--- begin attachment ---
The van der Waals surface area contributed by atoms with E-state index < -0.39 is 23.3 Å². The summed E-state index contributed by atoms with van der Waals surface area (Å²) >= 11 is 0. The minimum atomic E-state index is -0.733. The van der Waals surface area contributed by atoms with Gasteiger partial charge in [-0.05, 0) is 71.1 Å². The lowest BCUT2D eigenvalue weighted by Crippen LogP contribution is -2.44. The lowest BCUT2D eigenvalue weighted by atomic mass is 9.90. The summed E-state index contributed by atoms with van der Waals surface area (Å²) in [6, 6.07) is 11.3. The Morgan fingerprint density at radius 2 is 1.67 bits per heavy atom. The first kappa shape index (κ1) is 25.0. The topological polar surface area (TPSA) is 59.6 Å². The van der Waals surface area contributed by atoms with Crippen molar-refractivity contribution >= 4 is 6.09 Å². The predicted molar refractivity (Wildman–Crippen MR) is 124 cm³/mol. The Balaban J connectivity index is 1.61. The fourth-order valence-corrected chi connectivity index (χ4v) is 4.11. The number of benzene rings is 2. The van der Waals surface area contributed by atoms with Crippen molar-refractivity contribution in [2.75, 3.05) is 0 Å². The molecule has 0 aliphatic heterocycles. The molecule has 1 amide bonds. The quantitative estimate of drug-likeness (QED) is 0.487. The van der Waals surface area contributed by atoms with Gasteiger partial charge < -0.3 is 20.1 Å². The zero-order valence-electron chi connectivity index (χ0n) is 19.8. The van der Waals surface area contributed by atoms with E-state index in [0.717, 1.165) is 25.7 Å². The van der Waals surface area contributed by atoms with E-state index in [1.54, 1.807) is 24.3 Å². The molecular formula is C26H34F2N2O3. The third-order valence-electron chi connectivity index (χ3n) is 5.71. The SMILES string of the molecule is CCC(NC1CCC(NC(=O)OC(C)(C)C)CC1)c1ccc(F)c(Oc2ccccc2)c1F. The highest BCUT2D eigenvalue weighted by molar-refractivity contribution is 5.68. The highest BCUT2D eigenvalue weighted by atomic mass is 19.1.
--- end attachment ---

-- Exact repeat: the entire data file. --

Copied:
The van der Waals surface area contributed by atoms with E-state index < -0.39 is 23.3 Å². The summed E-state index contributed by atoms with van der Waals surface area (Å²) >= 11 is 0. The minimum atomic E-state index is -0.733. The van der Waals surface area contributed by atoms with Gasteiger partial charge in [-0.05, 0) is 71.1 Å². The lowest BCUT2D eigenvalue weighted by Crippen LogP contribution is -2.44. The lowest BCUT2D eigenvalue weighted by atomic mass is 9.90. The summed E-state index contributed by atoms with van der Waals surface area (Å²) in [6, 6.07) is 11.3. The Morgan fingerprint density at radius 2 is 1.67 bits per heavy atom. The first kappa shape index (κ1) is 25.0. The topological polar surface area (TPSA) is 59.6 Å². The van der Waals surface area contributed by atoms with Crippen molar-refractivity contribution >= 4 is 6.09 Å². The predicted molar refractivity (Wildman–Crippen MR) is 124 cm³/mol. The Balaban J connectivity index is 1.61. The fourth-order valence-corrected chi connectivity index (χ4v) is 4.11. The number of benzene rings is 2. The van der Waals surface area contributed by atoms with Crippen molar-refractivity contribution in [2.75, 3.05) is 0 Å². The molecule has 0 aliphatic heterocycles. The molecule has 1 amide bonds. The quantitative estimate of drug-likeness (QED) is 0.487. The van der Waals surface area contributed by atoms with Gasteiger partial charge < -0.3 is 20.1 Å². The zero-order valence-electron chi connectivity index (χ0n) is 19.8. The van der Waals surface area contributed by atoms with E-state index in [0.717, 1.165) is 25.7 Å². The van der Waals surface area contributed by atoms with E-state index in [1.54, 1.807) is 24.3 Å². The molecular formula is C26H34F2N2O3. The third-order valence-electron chi connectivity index (χ3n) is 5.71. The SMILES string of the molecule is CCC(NC1CCC(NC(=O)OC(C)(C)C)CC1)c1ccc(F)c(Oc2ccccc2)c1F. The highest BCUT2D eigenvalue weighted by molar-refractivity contribution is 5.68. The highest BCUT2D eigenvalue weighted by atomic mass is 19.1.